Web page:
June 13; 11th Sunday in Ordinary Time; Year B

11th OT2 20 21God is still in charge

This entire year has plunged many into an existential crisis. Plans have been disrupted, some even cancelled, anxiety levels have escalated as we struggle to comprehend and navigate a future that remains uncertain. One thing that many have learnt during this year is that, we are not in charge. Before this, we had bought into the myth that through hard work and a can-do (Malaysia Boleh) attitude, we can control our own lives. We can master our own destiny, captain our own ship, and set a course for the future. But we’ve realised that control is an illusion. The good news is that God is still in charge. You just need to get out of the way.
Today’s gospel treats us to two parables instead of one: the parable of the growing seed and the parable of the mustard seed. You may have heard it explained to you that parables are short stories which our Lord likes to tell His audience and how we wished that all our priests would confine their homiletic material to similar anecdotal wonders, instead of meandering off into some inexplicable theological maze where everyone gets lost. This is the popularly held view. But though their content seems simple and the message simpler still, they actually do contain something far more profound. That is why the learned of Jesus’ time often found difficulty in comprehending His message and why our Lord had to explain the meaning of these stories to His own disciples, who should have known better.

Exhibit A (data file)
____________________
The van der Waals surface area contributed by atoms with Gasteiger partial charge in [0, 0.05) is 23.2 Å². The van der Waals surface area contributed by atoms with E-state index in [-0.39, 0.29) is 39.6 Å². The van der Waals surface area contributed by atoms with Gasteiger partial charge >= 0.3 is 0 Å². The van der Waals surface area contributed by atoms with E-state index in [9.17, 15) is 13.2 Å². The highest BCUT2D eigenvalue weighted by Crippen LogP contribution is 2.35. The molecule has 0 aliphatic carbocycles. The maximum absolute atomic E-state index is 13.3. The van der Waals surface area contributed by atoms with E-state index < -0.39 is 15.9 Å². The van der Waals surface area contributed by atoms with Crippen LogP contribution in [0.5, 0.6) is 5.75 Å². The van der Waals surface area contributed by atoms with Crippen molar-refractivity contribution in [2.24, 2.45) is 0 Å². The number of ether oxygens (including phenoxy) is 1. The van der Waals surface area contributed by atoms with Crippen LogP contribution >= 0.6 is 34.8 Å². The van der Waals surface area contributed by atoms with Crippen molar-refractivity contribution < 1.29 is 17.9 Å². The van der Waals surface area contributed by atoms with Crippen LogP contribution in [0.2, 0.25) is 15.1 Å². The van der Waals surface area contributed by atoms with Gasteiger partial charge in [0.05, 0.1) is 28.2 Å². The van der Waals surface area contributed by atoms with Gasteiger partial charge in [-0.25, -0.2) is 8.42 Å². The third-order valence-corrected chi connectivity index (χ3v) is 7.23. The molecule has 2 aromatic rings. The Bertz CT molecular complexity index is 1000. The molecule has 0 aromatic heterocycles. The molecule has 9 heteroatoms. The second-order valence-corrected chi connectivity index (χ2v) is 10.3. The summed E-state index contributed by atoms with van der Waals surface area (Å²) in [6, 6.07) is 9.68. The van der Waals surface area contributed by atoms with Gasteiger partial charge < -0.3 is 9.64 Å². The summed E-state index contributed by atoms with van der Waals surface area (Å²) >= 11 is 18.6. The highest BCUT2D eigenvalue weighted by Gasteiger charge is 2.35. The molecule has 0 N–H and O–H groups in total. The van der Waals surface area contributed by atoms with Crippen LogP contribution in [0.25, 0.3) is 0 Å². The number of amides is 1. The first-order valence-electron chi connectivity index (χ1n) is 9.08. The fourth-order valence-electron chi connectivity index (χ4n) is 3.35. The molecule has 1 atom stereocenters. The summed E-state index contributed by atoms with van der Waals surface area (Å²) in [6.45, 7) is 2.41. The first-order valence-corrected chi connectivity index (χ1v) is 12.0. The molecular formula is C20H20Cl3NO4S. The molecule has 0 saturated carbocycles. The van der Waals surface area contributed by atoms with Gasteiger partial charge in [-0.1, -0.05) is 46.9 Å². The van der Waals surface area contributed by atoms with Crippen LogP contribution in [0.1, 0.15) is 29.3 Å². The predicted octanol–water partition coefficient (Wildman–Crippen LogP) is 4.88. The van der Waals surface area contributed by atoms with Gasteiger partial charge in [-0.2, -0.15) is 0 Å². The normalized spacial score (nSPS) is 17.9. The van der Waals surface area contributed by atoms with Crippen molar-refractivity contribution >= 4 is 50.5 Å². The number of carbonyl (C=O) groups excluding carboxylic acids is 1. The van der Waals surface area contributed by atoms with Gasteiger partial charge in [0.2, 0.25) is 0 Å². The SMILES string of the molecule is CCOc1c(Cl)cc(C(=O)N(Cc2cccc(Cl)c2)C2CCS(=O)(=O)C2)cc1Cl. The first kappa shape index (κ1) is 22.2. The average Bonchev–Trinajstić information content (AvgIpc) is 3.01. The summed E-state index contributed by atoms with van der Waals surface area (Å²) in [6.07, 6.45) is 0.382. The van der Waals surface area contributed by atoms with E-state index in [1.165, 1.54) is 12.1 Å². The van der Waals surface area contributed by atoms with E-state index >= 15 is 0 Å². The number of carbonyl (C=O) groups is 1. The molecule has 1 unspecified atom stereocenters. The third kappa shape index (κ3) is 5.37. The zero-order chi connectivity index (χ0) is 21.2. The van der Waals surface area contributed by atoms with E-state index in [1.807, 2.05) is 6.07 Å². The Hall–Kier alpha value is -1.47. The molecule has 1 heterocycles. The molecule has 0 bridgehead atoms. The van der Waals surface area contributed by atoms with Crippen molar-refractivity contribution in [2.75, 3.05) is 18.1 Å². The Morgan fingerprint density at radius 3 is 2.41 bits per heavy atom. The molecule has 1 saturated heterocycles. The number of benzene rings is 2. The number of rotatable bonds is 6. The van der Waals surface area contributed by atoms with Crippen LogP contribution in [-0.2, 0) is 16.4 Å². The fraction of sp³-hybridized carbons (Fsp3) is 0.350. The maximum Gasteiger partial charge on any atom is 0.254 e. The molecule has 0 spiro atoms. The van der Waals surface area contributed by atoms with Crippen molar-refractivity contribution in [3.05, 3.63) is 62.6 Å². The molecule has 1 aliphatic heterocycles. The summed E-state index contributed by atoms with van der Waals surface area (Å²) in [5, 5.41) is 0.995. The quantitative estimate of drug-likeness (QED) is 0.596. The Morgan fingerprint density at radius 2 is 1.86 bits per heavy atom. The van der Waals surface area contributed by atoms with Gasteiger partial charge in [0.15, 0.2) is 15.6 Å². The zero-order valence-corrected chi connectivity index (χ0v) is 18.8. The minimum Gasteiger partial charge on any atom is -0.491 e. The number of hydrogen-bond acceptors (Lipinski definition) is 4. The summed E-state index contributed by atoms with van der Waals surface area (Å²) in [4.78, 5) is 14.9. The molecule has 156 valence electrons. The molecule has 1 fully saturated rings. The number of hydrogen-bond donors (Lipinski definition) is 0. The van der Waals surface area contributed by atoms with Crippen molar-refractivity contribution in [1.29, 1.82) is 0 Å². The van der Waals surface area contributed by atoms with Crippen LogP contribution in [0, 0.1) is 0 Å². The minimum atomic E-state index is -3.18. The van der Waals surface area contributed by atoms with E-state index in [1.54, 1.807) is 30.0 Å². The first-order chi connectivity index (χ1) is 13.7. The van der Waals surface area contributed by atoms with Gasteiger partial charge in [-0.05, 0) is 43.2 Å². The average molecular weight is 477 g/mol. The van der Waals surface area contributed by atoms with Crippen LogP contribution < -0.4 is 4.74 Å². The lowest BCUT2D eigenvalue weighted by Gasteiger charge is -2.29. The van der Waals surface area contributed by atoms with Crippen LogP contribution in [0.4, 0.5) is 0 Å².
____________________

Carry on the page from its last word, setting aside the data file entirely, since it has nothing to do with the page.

Pope Emeritus Benedict explains that through parables, our Lord “shows how the divine light shines through in the things of this world and in the realities of our everyday life.” The whole of creation is a revelation of God’s mysteries, for those who have eyes to see and ears to hear. I’m reminded of the words of Elizabeth Barret Browning who wrote:

“Earth's crammed with heaven,

And every common bush afire with God,

But only he who sees takes off his shoes;

The rest sit round and pluck blackberries.”